This week, I read an article in AmLaw Daily that one of the “Jena 6″ is going to law school.  For those who might not remember, before there was Ferguson and Baltimore, Jena, Louisiana was thrown in the spotlight after racial tensions erupted in violence.  In December 2006, six black Jena teenagers had been arrested and charged with attempted murder after an assault on a white teenager at the local high school.   As with a lot of cases, witnesses’ accounts varied widely as to the cause of the assault but most reports had spoken about racial tensions beginning in August 2006.  ESPN has a fairly comprehensive report of the incidents leading up to the assault.

To summarize:

In August at a school assembly, a black student asked if black students could sit under an oak tree popularly used as a gathering place by white students.  When the principal said yes and three black students stood under the tree later that day, the next day three white students hung nooses from the tree.  Tensions started to rise when many black families in the community said the three students involved in hanging the nooses were not expelled from school.  Tensions continued through the fall with two fights occurring between black and white young men in town.  In one, a black student, Robert Bailey, Jr., attempted to enter a party.  According to Bailey, he was assaulted with a beer bottle by a white man, Justin Sloan.  Sloan was charged with only simple assault, which outraged many in the black community.

On December 4, 2006, a fight broke out at the high school.  At the end of the fight, Justin Barker, a white student lay unconscious on the ground.  Witnesses said the fight started when Barker taunted Bailey about being assaulted a few days’ prior and allegedly used the N-word.  Six black students were accused of being involved in the melee.  When the District Attorney decided to charge the six students with attempted murder instead of aggravated battery, the racial tensions that had been bubbling below the surface erupted and thousands of protesters descended on the city and called for justice for the “Jena 6.”

36717498_sTheodore Shaw was one of the Jena 6.  Shaw has repeatedly maintained his innocence over the years, but that was not why his story of going to law school got me thinking.  What got me thinking was Shaw’s actions since being arrested and his attitude about changing his circumstances.  What started with him reading law books in jail and filing his own motions to reduce his $130,000 bail, turned into a desire on his part to help others.  Since being released from jail, Shaw completed high school and enrolled in college.  Shaw has interned at the Innocence Project New Orleans which provides services to free the wrongfully convicted.  Shaw now works as a community advocate for the Southern Poverty Law Center.  His graduation from law school would be a good final chapter in his redemption story.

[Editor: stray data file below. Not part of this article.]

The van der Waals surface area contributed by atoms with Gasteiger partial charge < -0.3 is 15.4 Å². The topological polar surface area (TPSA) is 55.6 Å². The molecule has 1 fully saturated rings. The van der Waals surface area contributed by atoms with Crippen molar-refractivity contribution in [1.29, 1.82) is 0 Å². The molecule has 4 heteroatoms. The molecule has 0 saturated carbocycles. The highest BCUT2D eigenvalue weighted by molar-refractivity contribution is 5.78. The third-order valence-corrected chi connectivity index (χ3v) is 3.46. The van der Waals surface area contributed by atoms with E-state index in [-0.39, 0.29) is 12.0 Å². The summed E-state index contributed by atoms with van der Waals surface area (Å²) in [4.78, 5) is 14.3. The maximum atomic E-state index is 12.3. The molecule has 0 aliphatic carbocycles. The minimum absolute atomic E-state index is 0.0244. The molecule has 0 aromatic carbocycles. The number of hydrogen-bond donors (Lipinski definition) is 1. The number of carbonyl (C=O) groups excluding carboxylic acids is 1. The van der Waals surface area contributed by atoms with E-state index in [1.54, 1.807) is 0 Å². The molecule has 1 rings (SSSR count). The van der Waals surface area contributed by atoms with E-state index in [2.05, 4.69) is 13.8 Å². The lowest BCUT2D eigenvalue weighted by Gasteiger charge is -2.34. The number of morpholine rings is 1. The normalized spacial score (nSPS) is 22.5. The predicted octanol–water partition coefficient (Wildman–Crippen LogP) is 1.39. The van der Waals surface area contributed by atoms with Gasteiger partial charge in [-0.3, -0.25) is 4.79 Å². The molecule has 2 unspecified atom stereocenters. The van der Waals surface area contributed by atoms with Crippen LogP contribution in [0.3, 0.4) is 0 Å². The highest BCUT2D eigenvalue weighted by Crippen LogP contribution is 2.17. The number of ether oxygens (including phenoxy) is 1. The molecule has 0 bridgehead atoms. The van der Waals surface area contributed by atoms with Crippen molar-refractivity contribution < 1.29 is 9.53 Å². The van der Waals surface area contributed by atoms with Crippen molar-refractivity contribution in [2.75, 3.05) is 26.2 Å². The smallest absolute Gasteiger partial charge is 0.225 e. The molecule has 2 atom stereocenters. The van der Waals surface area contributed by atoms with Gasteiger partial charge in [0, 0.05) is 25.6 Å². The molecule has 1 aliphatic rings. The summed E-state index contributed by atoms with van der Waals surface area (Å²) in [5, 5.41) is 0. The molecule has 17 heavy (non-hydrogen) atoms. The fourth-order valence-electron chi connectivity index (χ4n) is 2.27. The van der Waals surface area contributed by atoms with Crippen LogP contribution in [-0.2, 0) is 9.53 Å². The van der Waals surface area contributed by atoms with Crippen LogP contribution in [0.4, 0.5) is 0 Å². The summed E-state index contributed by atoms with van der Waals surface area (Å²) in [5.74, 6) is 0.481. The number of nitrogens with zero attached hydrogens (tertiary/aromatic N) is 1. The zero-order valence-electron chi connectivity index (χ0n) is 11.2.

Shaw’s story fits the narrative of many politicians and community organizers who have been lobbying for “Ban the Box” laws that restrict the use of criminal backgrounds in employment.  In short, the argument is, people can learn from their mistakes and one criminal conviction does not a lifetime criminal make.

Employers on the other hand have to balance concerns about protecting the safety of their employees, customers, and property, which is what leads employers to consider criminal backgrounds in the first place.  Some Ban the Box laws, like New Jersey’s, recognize this tension between trying to provide employment opportunities and allowing employers to protect their businesses.  Others, such as Newark, New Jersey’s municipal ordinance which was pre-empted by the state law, made it very onerous for employers to review or consider criminal backgrounds when making hiring decisions.

For every Theodore Shaw out there, there are stories of individuals with long criminal histories who commit the same crimes repeatedly.  Take for example, the story of a county worker in Albuquerque, New Mexico, who was arrested in 2014 for stealing a county car and his co-workers’ Social Security numbers.  The first question asked by the media was how did this individual with a conviction for armed robbery get hired in the first place.  However, under some states’ and municipalities laws as well as EEOC gudiance, not every conviction can be used to not hire someone.  In Wisconsin and New York, for example, a conviction must be related to the job duties the employee is going to perform before it can be considered disqualifying.

I have nothing against giving people a second chance.  I just think that lawmakers need to remember to balance the interests of employers, and the other employees they are trying to protect, when considering laws about the use of criminal background checks.

Philadelphia Issues Paid Sick Leave Poster

Posted in Employer Posting Requirements, General Employment Matters, Sick Leave

31497781_sPhiladelphia’s Managing Director’s Office has issued the Philadelphia Sick Leave Poster summarizing employees’ sick leave rights.  Just as a reminder, the law goes into effect May 13, 2015.

The law provides that employees who work in Philadelphia at least 40 hours in a year, must earn 1 hour of sick time for every 40 hours they work.  Leave is paid if the employer has 10 or more employers.  For employers with less than 10 employees, employees will earn unpaid time.  A maximum of 40 hours of sick time can be earned in a calendar year. Sick leave may be used for the employee’s own needs, to care for a family member, or for leave due to domestic abuse or sexual assault.